And Illinios Republicans say there are many who backed Obama in 2008 who will likley be sitting on the sidelines this time around.

"What I see is an incumbent president form our hometown who overpromised and underdelivered for his people in Chicago," Robinson said. "Independent voters and base democrats in Chicago — particularly in the black communitiy — feel this president really oversold them on a bill of goods he has not delivered. Quite frankly, he has not been 'left' enough for these guys, so they just aren’t going to vote for him.

"I’m going to make any claims and say that they’re going to show up for our guy," Robinson added. "But Obama is going to have some turnout issues in the city of Chicago."

"I think a lot of people now have buyer’s remorse," said U.S. Rep. Judy Biggert, whosed 13th District encompasses the southwest suburbs. "There are a lot of people who are really concerned about the slow economic growth and the lack of jobs, and I think people are really worried about where this country is going."

"It isn’t a done deal that the president’s going to win Illinois."

wayne citron September 10, 2012 at 03:11 AM
Seriously everyone, tone down the conversation! Someone got banned because his posts were the same, over and over again, enough already but do not demeanor somones service number 1 and 2 be respectful to one another and that is the exact reason someone got banned!! So to all, good night and you have my name!?
TakeBackIllinois September 10, 2012 at 02:15 PM
Ms. Singer, I couldn't agree with you more about being an educated voter! That is why many constituents, including myself, in the 9th District attended Mr. Biss's recent political meetings in Glenview & Skokie.If you were at the meetings, you heard him, yourself, (1) support a Progressive Illinois Income tax (twice), (2) support pension liability cost-shifting to school districts which will affect property taxes and (3) describe all Springfield legislators as "liars". These are facts. Many of us found his points incredulous; and, the way he he handled the the Wilmette business owner's question just rude. He may address some of your questions and concerns, and may be a nice guy, but his verbally stated positions on many IL pocketbook and taxpayer issues is something I, and many taxpayers in the 9th District, find fiscally irresponsible; and his pension cost shifting position will cause further financial distress to our local School Districts. I am glad that he has a worthy opponent in Glenn Farkas; an MBA, and local small business owner with private sector Pension experience. I am guessing that you will be at the upcoming debate and very much respect your difference of opinion which gives further proof that all politics are "local". I wish more of the constituents, in our great 9th District, would as concerned about the upcoming local election as you and I are- maybe then we could fix the the terrible financial morass that our state is facing.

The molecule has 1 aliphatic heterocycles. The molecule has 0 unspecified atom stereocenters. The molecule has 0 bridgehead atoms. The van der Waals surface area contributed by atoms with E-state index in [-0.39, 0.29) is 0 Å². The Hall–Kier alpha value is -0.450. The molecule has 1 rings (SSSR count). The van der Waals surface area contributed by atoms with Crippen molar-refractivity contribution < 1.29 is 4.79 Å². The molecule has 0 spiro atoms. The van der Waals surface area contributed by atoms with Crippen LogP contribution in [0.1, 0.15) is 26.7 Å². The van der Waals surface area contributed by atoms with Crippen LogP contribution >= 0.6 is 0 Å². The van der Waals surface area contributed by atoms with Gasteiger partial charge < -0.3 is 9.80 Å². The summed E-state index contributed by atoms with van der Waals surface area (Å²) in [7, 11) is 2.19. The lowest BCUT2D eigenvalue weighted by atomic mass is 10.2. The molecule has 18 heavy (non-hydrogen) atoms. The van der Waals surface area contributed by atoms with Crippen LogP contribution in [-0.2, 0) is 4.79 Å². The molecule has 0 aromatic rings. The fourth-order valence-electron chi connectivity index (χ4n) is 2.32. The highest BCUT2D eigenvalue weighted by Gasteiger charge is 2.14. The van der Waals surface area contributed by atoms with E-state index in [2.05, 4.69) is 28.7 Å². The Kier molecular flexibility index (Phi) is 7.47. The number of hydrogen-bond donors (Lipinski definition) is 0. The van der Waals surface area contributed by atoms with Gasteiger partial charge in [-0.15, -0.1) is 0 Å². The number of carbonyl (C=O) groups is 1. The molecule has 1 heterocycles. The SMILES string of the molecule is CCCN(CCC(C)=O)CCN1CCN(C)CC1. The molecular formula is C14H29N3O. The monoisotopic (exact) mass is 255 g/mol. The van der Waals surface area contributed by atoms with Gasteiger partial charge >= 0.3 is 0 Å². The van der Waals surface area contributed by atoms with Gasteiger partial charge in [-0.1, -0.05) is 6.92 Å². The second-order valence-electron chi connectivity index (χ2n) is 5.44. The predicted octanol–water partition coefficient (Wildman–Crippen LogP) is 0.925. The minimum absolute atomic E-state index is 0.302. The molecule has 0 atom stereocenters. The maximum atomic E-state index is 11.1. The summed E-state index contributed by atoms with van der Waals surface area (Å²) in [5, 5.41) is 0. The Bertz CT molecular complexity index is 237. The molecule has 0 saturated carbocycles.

V. Scheurich September 10, 2012 at 11:17 PM
Public Union greed in Chicago and the nation is watching every minute of this rape of the taxpayers being played out in the media. Now you know why the citizens are tired and have had it with Public Unions. http://weaselzippers.us/2012/09/10/chicagos-unionized-teachers-go-on-strike-even-though-they-are-the-highest-paid-in-america-make-62-more-than-the-average-chicago-family/
Sully September 11, 2012 at 01:02 AM
V, why is someone from Rhode Island, I think, posting on the Evanston Illinois Patch? I'd be williing to guess that if you truly are who you say you are, you know nothing about the real situation in Chi-town.
Guido McGinty September 11, 2012 at 01:31 AM
Sherlock has solved the mystery. We shall be free of the scourge of Ocean Staters.